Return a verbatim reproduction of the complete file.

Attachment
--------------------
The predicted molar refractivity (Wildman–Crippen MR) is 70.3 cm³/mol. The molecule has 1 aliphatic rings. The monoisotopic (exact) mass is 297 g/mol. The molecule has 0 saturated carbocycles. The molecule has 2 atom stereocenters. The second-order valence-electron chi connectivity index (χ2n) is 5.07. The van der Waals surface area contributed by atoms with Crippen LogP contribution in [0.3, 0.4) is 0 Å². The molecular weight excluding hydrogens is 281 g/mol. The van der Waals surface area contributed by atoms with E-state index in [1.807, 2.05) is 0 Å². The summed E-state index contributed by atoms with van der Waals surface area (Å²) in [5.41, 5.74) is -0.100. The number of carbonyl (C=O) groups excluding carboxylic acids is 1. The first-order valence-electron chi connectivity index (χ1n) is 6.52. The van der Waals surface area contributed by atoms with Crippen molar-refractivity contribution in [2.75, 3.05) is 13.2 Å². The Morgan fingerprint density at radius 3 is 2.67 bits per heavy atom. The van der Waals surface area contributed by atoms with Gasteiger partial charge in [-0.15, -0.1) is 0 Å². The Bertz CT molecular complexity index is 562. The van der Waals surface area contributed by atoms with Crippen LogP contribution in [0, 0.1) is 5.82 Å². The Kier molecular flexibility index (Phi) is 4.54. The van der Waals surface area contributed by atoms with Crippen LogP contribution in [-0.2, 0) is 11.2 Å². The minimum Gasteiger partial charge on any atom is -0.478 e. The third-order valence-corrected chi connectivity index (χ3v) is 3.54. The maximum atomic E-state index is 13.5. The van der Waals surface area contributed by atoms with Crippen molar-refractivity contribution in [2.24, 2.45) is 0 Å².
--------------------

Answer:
The predicted molar refractivity (Wildman–Crippen MR) is 70.3 cm³/mol. The molecule has 1 aliphatic rings. The monoisotopic (exact) mass is 297 g/mol. The molecule has 0 saturated carbocycles. The molecule has 2 atom stereocenters. The second-order valence-electron chi connectivity index (χ2n) is 5.07. The van der Waals surface area contributed by atoms with Crippen LogP contribution in [0.3, 0.4) is 0 Å². The molecular weight excluding hydrogens is 281 g/mol. The van der Waals surface area contributed by atoms with E-state index in [1.807, 2.05) is 0 Å². The summed E-state index contributed by atoms with van der Waals surface area (Å²) in [5.41, 5.74) is -0.100. The number of carbonyl (C=O) groups excluding carboxylic acids is 1. The first-order valence-electron chi connectivity index (χ1n) is 6.52. The van der Waals surface area contributed by atoms with Crippen molar-refractivity contribution in [2.75, 3.05) is 13.2 Å². The Morgan fingerprint density at radius 3 is 2.67 bits per heavy atom. The van der Waals surface area contributed by atoms with Gasteiger partial charge in [-0.15, -0.1) is 0 Å². The Bertz CT molecular complexity index is 562. The van der Waals surface area contributed by atoms with Crippen LogP contribution in [0, 0.1) is 5.82 Å². The Kier molecular flexibility index (Phi) is 4.54. The van der Waals surface area contributed by atoms with Crippen LogP contribution in [-0.2, 0) is 11.2 Å². The minimum Gasteiger partial charge on any atom is -0.478 e. The third-order valence-corrected chi connectivity index (χ3v) is 3.54. The maximum atomic E-state index is 13.5. The van der Waals surface area contributed by atoms with Crippen molar-refractivity contribution in [2.24, 2.45) is 0 Å².